The Rest of the Story of the Mayorkas/Edwards Feud at Homeland Security

One is under indictment, the other could be in a Biden administration

By David North on July 2, 2020

Immigration news does not consist solely of polices and numbers. Sometimes it involves interesting individuals, such as the feud seven years ago between two Obama-era appointees, both at the Department of Homeland Security. Jousting were Alejandro Mayorkas, then head of USCIS, and Charles K. Edwards, then the Acting Inspector General.

Edwards alleged that Mayorkas had bowed to political interests to advance some EB-5 (immigrant investor) applications, which the latter denied. Meanwhile there were a variety of reports about Edwards' misuse of his Acting IG's position, such as this one from TV reporter Jake Tapper.

The intervening years have been kinder to Mayorkas than to Edwards. The controversy about the EB-5 applications went away, Mayorkas was promoted to Deputy Secretary of DHS, and was confirmed by the Senate (four words we rarely see these days), and left the Obama administration before it ended to become a partner at a major D.C. law firm.

Edwards never lost the "Acting" title, and moved to another, less prominent position with the department; then he left it. Earlier this year, he was indicted in federal court for theft of government property and scheming to defraud the government.

During the Obama administration he had been accused of nepotism – he hired his wife and arranged for her to continue to work for the IG's Office while on family business in India –and there were charges that he used his IG staff to help him write his dissertation at a time when he was seeking a Ph.D. from Nova Southeastern University in Florida, which US News and World Report gave a (very low) rating of 246 among American universities.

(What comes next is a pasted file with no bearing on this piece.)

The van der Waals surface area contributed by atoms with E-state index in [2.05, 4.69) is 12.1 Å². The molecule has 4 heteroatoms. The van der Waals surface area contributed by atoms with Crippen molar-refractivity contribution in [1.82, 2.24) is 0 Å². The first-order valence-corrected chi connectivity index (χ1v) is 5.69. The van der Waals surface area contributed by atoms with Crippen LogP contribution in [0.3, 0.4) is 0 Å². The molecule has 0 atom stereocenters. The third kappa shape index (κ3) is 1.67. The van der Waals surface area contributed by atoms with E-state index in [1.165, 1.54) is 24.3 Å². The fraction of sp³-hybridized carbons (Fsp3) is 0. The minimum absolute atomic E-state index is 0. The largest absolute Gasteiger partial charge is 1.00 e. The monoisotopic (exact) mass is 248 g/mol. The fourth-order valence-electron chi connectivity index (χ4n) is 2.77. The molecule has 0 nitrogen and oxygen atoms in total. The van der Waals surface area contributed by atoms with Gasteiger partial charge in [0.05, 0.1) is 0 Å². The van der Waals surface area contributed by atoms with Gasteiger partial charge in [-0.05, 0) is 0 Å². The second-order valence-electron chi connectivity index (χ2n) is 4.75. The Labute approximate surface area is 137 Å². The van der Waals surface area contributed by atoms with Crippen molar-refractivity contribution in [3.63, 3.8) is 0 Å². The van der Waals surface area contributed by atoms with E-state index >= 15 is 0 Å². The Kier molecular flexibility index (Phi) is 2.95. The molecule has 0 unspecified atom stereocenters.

Edwards' indictment in March, in federal court in the District of Columbia, rested on a different set of charges. He and his indicted colleagues were said to have illicitly taken proprietary software from the DHS IG's Office in an effort to sell an updated version of it to the IG for the Department of Agriculture. Other charges were of wire fraud and aggravated identify theft.

Although little public speculation has been printed about staffing the future Biden administration, were that to happen, Mayorkas' resume would suggest he might be considered for a significant job in either the executive or judicial branches; he once was the youngest U.S. attorney in the country, in California. I have not spoken to either man in years.